The People's Book Of Medical Tests. By Dr. David S. Sobel and Dr. Tom Ferguson. Summit Books. $12.95.

Medicine remains the last great consumer frontier. Physicians have, until quite recently, been able to stave off information-seeking patients with reassuring phrases and, occasionally, disapproving glances.

But just as General Motors and AT&T have learned that the consumer movement is likely to have a shattering and long-term impact, so too the healing arts are slowly being divested of their mysteries, with effects yet to be measured.

Patients are now asking for more information about drugs, specialists, assorted therapies and, of course, cost. And, keeping pace with the rising demand for data, a sophisticated arsenal of guidebooks is appearing on bookshelves around the country.

"The People's Book of Medical Tests" is a well-organized and thoughtful source of this kind of information. The material covered is sufficient to carry a prospective patient from the most minor skin tests for allergy to invasive techniques used to diagnose serious cardiac ailments or tumors.

Neither Sobel nor Ferguson is a novice in the guidebook business. Between them, these doctors have already contributed such works as "An Everyday Guide to Your Health" and "Medical Self-Care: Access to Health Tools" to the home medical library.

Armed with the "Medical Tests" book, a patient can understand the symptoms that led the physician to suspect a particular disease. Then the patient can prepare for the test to be performed and understand the procedure, how it feels and its risks.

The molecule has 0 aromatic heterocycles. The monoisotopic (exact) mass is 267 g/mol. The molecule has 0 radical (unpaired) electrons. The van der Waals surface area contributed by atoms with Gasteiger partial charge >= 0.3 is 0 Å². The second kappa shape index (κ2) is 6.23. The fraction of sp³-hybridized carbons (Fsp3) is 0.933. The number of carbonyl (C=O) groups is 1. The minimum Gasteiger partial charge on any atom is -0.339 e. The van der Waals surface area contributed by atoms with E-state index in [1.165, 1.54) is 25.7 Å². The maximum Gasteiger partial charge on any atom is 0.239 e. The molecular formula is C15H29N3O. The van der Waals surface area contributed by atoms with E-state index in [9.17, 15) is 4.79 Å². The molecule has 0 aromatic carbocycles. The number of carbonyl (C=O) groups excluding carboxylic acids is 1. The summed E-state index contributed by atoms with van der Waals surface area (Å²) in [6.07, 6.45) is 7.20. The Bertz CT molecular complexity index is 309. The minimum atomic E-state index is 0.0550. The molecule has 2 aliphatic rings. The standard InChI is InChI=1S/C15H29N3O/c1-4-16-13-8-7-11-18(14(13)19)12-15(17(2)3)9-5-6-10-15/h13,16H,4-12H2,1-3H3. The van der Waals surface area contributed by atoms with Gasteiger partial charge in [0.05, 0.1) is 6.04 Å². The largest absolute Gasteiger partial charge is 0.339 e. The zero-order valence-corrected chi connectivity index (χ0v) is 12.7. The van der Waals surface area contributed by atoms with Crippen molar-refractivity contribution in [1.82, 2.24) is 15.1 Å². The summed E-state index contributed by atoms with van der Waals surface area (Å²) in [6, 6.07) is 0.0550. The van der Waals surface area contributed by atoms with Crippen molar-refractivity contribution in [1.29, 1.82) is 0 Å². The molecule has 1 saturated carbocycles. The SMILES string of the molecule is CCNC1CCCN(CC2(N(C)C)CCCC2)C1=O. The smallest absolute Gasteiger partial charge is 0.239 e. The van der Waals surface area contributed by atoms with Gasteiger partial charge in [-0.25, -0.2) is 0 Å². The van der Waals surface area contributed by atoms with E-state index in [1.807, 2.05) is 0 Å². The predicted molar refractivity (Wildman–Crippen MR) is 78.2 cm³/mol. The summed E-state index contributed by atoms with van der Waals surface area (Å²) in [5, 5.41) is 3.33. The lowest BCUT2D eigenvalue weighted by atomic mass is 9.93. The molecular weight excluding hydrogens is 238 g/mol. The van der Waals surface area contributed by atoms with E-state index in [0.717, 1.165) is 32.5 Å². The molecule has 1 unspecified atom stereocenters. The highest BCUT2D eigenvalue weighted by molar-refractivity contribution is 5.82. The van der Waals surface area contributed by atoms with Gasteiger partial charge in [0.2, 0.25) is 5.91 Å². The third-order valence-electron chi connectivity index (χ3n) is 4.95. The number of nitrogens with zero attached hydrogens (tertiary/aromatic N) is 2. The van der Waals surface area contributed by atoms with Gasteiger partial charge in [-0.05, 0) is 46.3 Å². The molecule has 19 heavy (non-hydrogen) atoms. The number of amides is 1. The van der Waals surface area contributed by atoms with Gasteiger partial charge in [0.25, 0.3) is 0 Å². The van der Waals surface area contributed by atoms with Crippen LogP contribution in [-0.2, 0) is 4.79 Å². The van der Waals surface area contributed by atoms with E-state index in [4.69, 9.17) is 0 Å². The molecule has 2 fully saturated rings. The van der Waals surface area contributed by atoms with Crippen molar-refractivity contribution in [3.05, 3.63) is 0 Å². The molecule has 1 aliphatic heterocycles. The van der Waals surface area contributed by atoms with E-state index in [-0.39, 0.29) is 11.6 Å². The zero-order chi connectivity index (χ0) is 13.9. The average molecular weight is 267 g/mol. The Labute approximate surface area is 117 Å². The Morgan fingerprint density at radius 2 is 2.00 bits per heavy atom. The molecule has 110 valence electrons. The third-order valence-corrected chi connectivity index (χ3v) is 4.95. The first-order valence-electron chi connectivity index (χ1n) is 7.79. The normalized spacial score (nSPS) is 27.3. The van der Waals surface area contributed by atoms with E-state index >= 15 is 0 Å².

In their preface to "Medical Tests," Sobel and Ferguson explain that their own and friends' experience led them to believe that "there was a tragic lack of information and support for people undergoing diagnostic tests, and a real need for a guide through the often frightening, sometimes dangerous world of medical testing."

In the introduction, Joe Graedon, author of "The People's Pharmacy," suggests the area of diagnostic testing has "remained largely inaccessible to consumers, up to now." This book not only sheds light on the testing arena but also gives instructions for 20-odd tests which can now be safely performed without professional help.

Although "The People's Book of Medical Tests" certainly supplies valuable facts for prospective tests, it does little to convince one that the best alternative for medical consumers is not effective communication with the physician.

Surely, if doctors spent more time explaining procedures, patients might not need to bone up with laymen's guides to highly technical and highly expert diagnostic exercises. And at what point will Drs. Sobel and Ferguson, and others, meaning well, dissuade some confused patient from some highly necessary test?

If as much energy were devoted to encouraging doctors to communicate directly with patients as in producing guidebooks, both parties might benefit.

In the meantime, "The People's Book of Medical Tests" is probably a good addition to the home medical shelves.